The Anime Streaming Nightmare

Long ago when the Internet was still young (or around 2004 for me), I remember when it was nearly almost impossible for me to keep up with the seasonal anime grind without the aid of fansubs. Fast-forward to today and it is a wildly different scene with so many options ranging from VOD (Video on demand) services like Hulu and Netflix to traditional cable trying to get in on the action. Hey, it is nice to have so many options, right? That is what I would like to say if everything wasn’t so fragmented. With Crunchyroll, Funimation (the latter two entering into a partnership), Daisuki, Netflix, Hulu, and now even Amazon competing for not only your time but money as well…..seasonal anime streaming has become more complicated. Has this newfound convenience been more of a blessing or curse?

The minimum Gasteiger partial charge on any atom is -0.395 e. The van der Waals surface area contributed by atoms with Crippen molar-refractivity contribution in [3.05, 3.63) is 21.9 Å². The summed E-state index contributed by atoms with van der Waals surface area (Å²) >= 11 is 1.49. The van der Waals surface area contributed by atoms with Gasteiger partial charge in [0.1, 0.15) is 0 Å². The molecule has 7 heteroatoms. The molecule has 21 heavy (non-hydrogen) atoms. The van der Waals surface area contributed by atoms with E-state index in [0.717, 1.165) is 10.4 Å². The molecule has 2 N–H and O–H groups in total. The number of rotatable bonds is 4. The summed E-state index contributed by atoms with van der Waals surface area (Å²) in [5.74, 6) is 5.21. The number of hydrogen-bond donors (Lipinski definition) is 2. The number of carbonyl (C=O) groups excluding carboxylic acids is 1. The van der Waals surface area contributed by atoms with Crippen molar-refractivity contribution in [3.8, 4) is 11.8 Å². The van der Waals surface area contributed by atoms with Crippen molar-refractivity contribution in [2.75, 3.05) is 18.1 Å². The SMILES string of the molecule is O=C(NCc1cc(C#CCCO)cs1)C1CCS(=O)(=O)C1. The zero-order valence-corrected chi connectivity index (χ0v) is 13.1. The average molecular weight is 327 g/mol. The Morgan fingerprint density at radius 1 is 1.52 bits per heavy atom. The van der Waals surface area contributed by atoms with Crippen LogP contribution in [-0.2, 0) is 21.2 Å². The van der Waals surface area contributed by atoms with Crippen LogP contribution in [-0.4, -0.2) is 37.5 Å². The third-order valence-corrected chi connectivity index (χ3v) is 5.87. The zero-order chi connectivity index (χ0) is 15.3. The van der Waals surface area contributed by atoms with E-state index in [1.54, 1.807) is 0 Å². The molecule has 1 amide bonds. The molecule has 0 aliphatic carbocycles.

As someone who has purchased a lot of subscriptions with various sites for more than anime, I am glad that the deal between Crunchyroll and Funimation has actually produced some useful fruit such as the ability to access both catalogs for just holding one. And while I will continue to undoubtedly support both….the licensing strength combined has been personally disappointing in past seasons. Sure, props to Funimation for getting titles like My Hero Academia and Attack On Titan, but recently, Netflix and Amazon has started to move in. With Kuromukuro and Little Witch Academia going to Netflix (both excellent titles might I add) and Amazon recently getting Welcome to the Ballroom to add to the “Anime Strike” exclusives for Summer 2017 (a show many are not too pleased to find in Amazon’s loving arms), it is unnerving that I might have to stretch myself thin in order to watch everything I want to. Granted that I do not try to watch every single possible series that airs any given season and can easily return after the fact when acess is more viable, I still can not help to feel that the world of streaming and simulcasting in the realm of anime is becoming too unmanageable.